THE CORE:The core starts where marked physical and chemical changes occur across the vore mantle boundries.The outer core is thought to be made of mixture of melted iron and nickle.In the inner core the mixture is thought to be nickle and iron alloy.


The chief gases in the atmosphere of the earth are,
Nitrogen 78.09%
Oxygen 20.95%
Argon 0.93%

The remaining 0.03% is made of carbon dioxide,small quantities of neon,helium,ozone and hydrogen and minute traces of krypton,methane,xenon and other gases.
Another important constituent of the atmosphere is water vapour which makes up 4 percent by volume and 3 percent by weight.
Life is not possible without the atmosphere of the earth Oxygen present in the atmosphere is necessary for both animals and plants for respiration.Carbon dioxide is needed by teh plants which use this gas in the process of photosynthesis.Water vapours present in the earth are necessary for the process of rain and otehr percipitation.
The atmosphere is a valuable natural source of many gases that are widely needed in industry,argon for the purpose of welding and oxygen is required for hospitals and other metal industries.
the earth's atmosphere alo posseses the protective role against the dangerous UV rays and other high radiative energy from space.The atmosphere of the earth absorbs these rdiations which are a cause of various health hazards.


A mineral is an inorganic substance formed naturally.They are infact building blocks from which rocks are made and they may form crystals.
Minerals are produced by the physical force of the earth.They are the basic units of rocks .Every rock can be considered as the accumulation of minerals.geologists classify rock principally according to the way which they are formed ,not according to their composition as most rocks consists of two or more than two different minerals.

As rocks are formed by minerals,therefore there are three kinds of rocks igneous,sedimentary and metamorphic.

The igneous rocks are formed when the molten magma cools and solidifies .
The sedimentary rocks originate from the deposits of material worn away from the plants and animals and also by the pre existing rocks.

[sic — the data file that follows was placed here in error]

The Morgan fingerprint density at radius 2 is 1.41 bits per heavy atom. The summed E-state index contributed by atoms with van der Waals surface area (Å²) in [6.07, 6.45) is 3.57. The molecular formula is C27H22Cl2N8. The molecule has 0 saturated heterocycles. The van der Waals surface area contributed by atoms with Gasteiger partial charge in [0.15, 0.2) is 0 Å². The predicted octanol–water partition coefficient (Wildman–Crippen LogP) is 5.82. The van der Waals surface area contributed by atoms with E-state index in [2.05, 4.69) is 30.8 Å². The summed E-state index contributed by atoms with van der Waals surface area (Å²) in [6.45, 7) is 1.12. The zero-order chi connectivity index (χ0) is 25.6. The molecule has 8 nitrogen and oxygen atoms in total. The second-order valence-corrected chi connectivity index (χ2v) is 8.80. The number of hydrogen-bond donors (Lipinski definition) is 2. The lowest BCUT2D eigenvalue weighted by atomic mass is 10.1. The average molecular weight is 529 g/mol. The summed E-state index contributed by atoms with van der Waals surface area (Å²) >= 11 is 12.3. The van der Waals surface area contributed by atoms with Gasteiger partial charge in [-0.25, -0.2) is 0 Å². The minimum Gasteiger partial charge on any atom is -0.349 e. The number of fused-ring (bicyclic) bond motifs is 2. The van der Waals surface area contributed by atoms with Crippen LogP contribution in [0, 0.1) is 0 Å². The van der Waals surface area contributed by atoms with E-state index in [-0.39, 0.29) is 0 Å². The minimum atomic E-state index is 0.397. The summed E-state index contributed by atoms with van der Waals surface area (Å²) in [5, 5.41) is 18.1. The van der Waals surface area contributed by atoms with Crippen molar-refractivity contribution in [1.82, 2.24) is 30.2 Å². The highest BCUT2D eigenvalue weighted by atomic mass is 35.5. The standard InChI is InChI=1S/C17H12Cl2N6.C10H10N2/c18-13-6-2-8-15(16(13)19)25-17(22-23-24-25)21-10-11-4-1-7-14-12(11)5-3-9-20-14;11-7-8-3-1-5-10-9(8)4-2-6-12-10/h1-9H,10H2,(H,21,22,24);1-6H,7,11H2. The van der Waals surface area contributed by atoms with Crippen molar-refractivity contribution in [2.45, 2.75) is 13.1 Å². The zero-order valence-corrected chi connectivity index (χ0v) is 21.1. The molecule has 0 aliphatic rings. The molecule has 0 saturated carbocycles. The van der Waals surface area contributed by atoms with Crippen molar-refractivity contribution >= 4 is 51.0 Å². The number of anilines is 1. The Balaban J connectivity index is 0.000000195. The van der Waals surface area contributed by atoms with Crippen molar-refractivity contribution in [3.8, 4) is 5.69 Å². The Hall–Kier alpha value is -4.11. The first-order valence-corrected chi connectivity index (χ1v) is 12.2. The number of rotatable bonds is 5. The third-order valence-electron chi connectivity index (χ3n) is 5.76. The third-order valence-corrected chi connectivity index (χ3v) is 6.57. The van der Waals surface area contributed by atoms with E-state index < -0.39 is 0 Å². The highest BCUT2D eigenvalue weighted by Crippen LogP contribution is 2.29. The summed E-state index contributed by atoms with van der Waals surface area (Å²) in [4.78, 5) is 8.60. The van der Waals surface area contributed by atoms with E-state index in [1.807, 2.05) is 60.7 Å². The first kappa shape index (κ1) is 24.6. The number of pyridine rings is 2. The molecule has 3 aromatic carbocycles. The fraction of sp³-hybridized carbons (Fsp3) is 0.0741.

Metamorphic rocks are formed by the alteration of pre existing rocks by great heat or pressure.

The abundent element in these rocks is oxygen and silicon.because of this the mineral silica is very often found in the rocks.In the rocks the silica is combined with other elements such as aluminium,calcium,iron,magnesium,pottasium,or sodium

An eclipse is a New or Full Moon that occurs near the Moon's Nodes. Because the Moon and Sun are so close to the Nodes, they are aligned perfectly enough with the Earth to cast a shadow.


The solar eclipse takes place when the light of the sun is partially or totally cut off from the earth by the moon which comes in between both these celestial bodies.i.e., sun and the earth.

However the solar eclipse occurs only at new moon.As moon is of the similar size to that of the sun,therefore when it passes directly between the earth and the sun it obscures it completely.

There are three types of eclipse.

The total eclipse is possibel when the apparent sizes of both sun and moon are equl to each other as the moon can completely obscure the bright disc of sun called photosphere.

The Partial eclipse occurs when the sun,moon and earth are not exactly in line.Therefore the moon covers the small part of the sun.

The annular eclipse takes place when the moon's size is too small to completely cover the sun's photosphere which therefore appears as a bright ring around the sun.


The passing of earth directly between the moon and the sun results in a lunar eclipse.
Like the solar eclipse the lunar eclipse also has three different types.